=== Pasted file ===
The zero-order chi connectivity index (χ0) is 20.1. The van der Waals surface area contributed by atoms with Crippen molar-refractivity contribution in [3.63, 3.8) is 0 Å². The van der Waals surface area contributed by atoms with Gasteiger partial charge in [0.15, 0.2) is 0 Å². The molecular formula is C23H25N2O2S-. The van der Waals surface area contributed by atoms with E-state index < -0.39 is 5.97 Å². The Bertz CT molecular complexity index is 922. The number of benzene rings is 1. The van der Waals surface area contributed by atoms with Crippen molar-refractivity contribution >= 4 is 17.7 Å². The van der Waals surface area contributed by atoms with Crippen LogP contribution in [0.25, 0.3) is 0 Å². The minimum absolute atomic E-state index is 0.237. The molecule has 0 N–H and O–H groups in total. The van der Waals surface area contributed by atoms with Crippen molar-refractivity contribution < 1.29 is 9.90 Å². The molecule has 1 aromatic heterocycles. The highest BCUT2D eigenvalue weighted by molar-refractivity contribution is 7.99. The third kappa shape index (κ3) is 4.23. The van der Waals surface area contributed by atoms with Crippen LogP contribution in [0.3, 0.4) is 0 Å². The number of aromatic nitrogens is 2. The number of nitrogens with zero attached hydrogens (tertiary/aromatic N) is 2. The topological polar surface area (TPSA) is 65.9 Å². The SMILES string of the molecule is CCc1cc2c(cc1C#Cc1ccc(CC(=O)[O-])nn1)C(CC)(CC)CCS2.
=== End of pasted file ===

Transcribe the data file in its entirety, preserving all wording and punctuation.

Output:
The zero-order chi connectivity index (χ0) is 20.1. The van der Waals surface area contributed by atoms with Crippen molar-refractivity contribution in [3.63, 3.8) is 0 Å². The van der Waals surface area contributed by atoms with Gasteiger partial charge in [0.15, 0.2) is 0 Å². The molecular formula is C23H25N2O2S-. The van der Waals surface area contributed by atoms with E-state index < -0.39 is 5.97 Å². The Bertz CT molecular complexity index is 922. The number of benzene rings is 1. The van der Waals surface area contributed by atoms with Crippen molar-refractivity contribution >= 4 is 17.7 Å². The van der Waals surface area contributed by atoms with Crippen LogP contribution in [0.25, 0.3) is 0 Å². The minimum absolute atomic E-state index is 0.237. The molecule has 0 N–H and O–H groups in total. The van der Waals surface area contributed by atoms with Crippen molar-refractivity contribution < 1.29 is 9.90 Å². The molecule has 1 aromatic heterocycles. The highest BCUT2D eigenvalue weighted by molar-refractivity contribution is 7.99. The third kappa shape index (κ3) is 4.23. The van der Waals surface area contributed by atoms with Crippen LogP contribution in [0.3, 0.4) is 0 Å². The number of aromatic nitrogens is 2. The number of nitrogens with zero attached hydrogens (tertiary/aromatic N) is 2. The topological polar surface area (TPSA) is 65.9 Å². The SMILES string of the molecule is CCc1cc2c(cc1C#Cc1ccc(CC(=O)[O-])nn1)C(CC)(CC)CCS2.